At last, breathing as if he'd been chased by a bloody train, he wearily hauled himself into the Docks tunnel and climbed up, hand over hand, to the surface. Pushed the door cautiously ajar in expectation of wolves promptly buggering down it to eat his arse, but there were none.

Muttering a hearty prayer of thanks to whichever luckless sod's job it was to be the patron saint of thieves, Will heaved himself out, lay on his back wheezing gently, clutched his pocket once more just to be sure, then rolled over and lurched to his feet. He had emerged under a quay at the busiest port in London, crowded both with the merchant steamships that sailed to Africa, India, the Caribbean, America, and returned fat with trade, and the Royal Navy airships that plied the skies. He had heard that the Captain used to be a Naval officer, a commissioned lieutenant, but had deserted some years past, some nasty bit of business Will had mostly gleaned in muttered gossip from the crew, about losing his elder brother and then all his faith in the British Empire whatsoever. Surely he had a special animus for them; if one was in range, they would track, capture, and destroy, no matter what. The waters off England were scattered with the wreckage of airships the Roger had shot down from the skies.

Will began to trot along the docks, where nobody spared him a second glance. Apparently the peelers hadn't been able to distribute his precise description, though surely the news was getting round that some idiot with a death wish had burgled the Royal Society's booth in the Exhibition. Likely someone had gotten the chop for it already; they weren't supposed to include objects of actual value where they could possibly be pilfered, so to do this was a bloody massive –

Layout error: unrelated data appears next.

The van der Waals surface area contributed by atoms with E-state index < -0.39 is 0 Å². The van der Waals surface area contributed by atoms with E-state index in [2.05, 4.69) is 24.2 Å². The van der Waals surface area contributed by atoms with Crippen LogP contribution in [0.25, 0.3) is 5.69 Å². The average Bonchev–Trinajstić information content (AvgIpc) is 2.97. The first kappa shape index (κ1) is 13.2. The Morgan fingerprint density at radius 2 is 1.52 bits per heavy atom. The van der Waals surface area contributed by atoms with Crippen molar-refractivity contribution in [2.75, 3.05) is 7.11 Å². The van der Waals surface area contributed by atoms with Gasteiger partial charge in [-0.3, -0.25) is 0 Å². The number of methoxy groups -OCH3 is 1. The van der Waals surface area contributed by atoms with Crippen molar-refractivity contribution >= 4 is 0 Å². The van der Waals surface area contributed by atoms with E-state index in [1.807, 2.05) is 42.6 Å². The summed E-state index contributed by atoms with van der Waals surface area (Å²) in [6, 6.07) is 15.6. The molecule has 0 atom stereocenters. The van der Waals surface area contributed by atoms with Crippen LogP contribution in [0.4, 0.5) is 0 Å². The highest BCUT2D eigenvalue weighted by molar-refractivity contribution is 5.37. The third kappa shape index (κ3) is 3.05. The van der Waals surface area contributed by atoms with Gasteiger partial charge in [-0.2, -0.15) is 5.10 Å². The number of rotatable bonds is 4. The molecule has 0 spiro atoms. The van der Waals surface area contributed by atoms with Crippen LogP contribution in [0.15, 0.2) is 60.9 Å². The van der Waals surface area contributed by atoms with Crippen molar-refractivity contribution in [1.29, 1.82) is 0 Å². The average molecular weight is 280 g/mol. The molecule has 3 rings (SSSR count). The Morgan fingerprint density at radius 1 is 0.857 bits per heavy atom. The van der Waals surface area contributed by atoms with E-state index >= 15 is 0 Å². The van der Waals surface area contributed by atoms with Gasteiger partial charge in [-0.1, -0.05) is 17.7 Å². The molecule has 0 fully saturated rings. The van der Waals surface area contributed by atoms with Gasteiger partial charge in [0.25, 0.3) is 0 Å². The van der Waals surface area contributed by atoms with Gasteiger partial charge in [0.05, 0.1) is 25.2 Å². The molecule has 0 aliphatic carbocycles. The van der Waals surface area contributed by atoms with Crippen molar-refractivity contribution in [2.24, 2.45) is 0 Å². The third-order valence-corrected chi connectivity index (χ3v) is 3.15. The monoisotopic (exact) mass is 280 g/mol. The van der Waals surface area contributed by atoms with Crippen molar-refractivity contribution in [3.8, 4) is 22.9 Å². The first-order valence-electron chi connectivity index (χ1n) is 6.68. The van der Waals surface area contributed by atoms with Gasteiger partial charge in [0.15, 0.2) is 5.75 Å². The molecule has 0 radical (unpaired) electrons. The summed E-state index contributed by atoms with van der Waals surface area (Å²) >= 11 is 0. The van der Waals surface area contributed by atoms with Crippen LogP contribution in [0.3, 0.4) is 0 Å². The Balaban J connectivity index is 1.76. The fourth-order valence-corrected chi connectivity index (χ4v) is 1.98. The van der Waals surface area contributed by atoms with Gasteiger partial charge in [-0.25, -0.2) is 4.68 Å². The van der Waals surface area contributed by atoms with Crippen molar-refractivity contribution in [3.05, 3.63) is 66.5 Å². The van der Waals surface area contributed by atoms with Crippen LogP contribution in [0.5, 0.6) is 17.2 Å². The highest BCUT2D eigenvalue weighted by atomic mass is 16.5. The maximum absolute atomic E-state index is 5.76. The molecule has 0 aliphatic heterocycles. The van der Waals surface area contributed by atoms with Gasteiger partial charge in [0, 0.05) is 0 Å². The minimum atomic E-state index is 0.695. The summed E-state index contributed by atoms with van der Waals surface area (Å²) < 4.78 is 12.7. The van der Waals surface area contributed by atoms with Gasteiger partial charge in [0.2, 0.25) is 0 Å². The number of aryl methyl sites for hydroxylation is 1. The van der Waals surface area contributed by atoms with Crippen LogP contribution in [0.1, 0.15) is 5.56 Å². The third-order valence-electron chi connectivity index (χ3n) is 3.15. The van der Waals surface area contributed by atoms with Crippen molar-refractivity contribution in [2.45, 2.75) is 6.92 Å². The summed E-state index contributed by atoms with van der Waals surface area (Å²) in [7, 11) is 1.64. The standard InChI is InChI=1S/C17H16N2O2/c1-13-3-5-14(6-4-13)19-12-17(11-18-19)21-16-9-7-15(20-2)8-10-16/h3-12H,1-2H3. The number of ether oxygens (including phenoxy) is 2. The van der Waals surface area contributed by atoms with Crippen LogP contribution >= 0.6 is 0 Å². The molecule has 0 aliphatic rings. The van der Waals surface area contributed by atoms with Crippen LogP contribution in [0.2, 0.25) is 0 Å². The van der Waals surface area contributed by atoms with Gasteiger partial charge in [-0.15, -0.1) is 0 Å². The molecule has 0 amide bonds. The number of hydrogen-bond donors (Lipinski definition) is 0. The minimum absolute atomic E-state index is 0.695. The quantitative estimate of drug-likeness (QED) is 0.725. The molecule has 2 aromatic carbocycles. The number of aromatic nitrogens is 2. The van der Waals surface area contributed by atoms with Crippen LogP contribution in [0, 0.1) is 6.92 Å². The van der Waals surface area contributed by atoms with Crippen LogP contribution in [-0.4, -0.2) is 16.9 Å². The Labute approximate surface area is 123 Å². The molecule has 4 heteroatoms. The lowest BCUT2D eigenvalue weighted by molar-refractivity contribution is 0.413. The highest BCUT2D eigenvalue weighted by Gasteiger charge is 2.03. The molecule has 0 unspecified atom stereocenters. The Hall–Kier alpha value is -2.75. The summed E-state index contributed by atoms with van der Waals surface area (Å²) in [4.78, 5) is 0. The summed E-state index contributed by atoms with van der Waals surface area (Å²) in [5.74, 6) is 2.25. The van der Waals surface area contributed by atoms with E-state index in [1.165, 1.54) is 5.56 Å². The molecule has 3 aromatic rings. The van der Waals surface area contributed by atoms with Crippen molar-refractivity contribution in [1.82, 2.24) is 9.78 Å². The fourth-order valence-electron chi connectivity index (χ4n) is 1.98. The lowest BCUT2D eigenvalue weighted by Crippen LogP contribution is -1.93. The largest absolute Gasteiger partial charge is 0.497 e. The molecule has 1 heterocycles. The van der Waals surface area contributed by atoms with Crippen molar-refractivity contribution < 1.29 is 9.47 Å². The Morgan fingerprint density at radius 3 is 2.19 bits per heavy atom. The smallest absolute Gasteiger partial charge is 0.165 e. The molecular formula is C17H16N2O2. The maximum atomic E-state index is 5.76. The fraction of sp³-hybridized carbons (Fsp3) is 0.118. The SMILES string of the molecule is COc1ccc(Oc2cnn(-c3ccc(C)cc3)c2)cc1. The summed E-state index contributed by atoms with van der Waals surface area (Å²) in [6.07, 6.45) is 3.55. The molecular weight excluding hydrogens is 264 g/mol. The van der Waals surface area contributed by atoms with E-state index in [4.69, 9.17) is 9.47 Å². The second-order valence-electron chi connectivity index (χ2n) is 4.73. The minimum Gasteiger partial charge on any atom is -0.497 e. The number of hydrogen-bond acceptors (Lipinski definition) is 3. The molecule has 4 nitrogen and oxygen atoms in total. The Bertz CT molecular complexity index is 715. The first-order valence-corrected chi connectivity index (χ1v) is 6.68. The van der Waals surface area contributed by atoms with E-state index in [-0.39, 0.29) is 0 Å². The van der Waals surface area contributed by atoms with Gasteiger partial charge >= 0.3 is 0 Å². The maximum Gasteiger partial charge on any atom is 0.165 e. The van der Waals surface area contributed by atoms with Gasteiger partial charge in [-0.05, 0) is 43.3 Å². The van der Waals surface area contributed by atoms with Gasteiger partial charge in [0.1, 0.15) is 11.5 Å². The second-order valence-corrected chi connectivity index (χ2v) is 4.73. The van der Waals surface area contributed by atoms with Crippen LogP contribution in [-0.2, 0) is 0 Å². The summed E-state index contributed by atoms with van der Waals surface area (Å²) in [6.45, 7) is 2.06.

Unless, it occurred to Will suddenly and most unpleasantly, they hadn't made a mistake at all. This all could be, now that he thought it over, a careful and subtle setup. Get the lads to pinch some worthless bit of junk, nothing the Society would miss, move one of their flunkeys into place as the purported buyer, then spring the trap. Nothing else had sufficed to catch the Captain yet, and though he was usually excellent at sensing when things weren't right, this mission had seemed downright personal to him, as if there was nothing he'd stop at, no risk he wouldn't take. In such a case, he might be overlooking his gut in favor of a chance at revenge.

It was something to mention, that was all. If he could do it without his head being bit off, the Captain not being the most reasonable man when it came to hearing sense. Will ducked into a shabby little pub at the end of the docks, ordered a drink, and settled in to wait, keeping a weather eye on the door. He had just an hour or two more to pass without dying, that was all, though the alcohol on an empty stomach was fast going to his head, and his shoulder was beginning to sniff a bit queer. It hurt when he lifted his right arm, so he used his left instead. Not much longer. There were bandages and unguents on the ship, he'd patch himself up proper then.